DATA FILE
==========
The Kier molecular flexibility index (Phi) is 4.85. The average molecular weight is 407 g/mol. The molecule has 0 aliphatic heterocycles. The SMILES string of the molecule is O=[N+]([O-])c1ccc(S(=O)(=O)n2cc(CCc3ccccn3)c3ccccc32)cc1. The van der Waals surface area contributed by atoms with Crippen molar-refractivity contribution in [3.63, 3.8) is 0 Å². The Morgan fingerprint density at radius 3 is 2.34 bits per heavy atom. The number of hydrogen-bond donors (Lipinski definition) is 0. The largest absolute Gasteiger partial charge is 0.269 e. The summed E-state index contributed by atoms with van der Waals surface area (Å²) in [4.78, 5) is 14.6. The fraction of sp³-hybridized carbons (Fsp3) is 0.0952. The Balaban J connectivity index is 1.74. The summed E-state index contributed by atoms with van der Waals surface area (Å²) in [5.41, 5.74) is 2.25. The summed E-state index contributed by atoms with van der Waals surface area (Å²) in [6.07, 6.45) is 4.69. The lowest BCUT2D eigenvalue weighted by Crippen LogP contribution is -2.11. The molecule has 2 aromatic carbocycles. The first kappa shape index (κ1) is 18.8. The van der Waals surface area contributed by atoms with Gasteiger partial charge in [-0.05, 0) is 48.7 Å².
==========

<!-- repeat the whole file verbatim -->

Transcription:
The Kier molecular flexibility index (Phi) is 4.85. The average molecular weight is 407 g/mol. The molecule has 0 aliphatic heterocycles. The SMILES string of the molecule is O=[N+]([O-])c1ccc(S(=O)(=O)n2cc(CCc3ccccn3)c3ccccc32)cc1. The van der Waals surface area contributed by atoms with Crippen molar-refractivity contribution in [3.63, 3.8) is 0 Å². The Morgan fingerprint density at radius 3 is 2.34 bits per heavy atom. The number of hydrogen-bond donors (Lipinski definition) is 0. The largest absolute Gasteiger partial charge is 0.269 e. The summed E-state index contributed by atoms with van der Waals surface area (Å²) in [4.78, 5) is 14.6. The fraction of sp³-hybridized carbons (Fsp3) is 0.0952. The Balaban J connectivity index is 1.74. The summed E-state index contributed by atoms with van der Waals surface area (Å²) in [5.41, 5.74) is 2.25. The summed E-state index contributed by atoms with van der Waals surface area (Å²) in [6.07, 6.45) is 4.69. The lowest BCUT2D eigenvalue weighted by Crippen LogP contribution is -2.11. The molecule has 2 aromatic carbocycles. The first kappa shape index (κ1) is 18.8. The van der Waals surface area contributed by atoms with Gasteiger partial charge in [-0.05, 0) is 48.7 Å².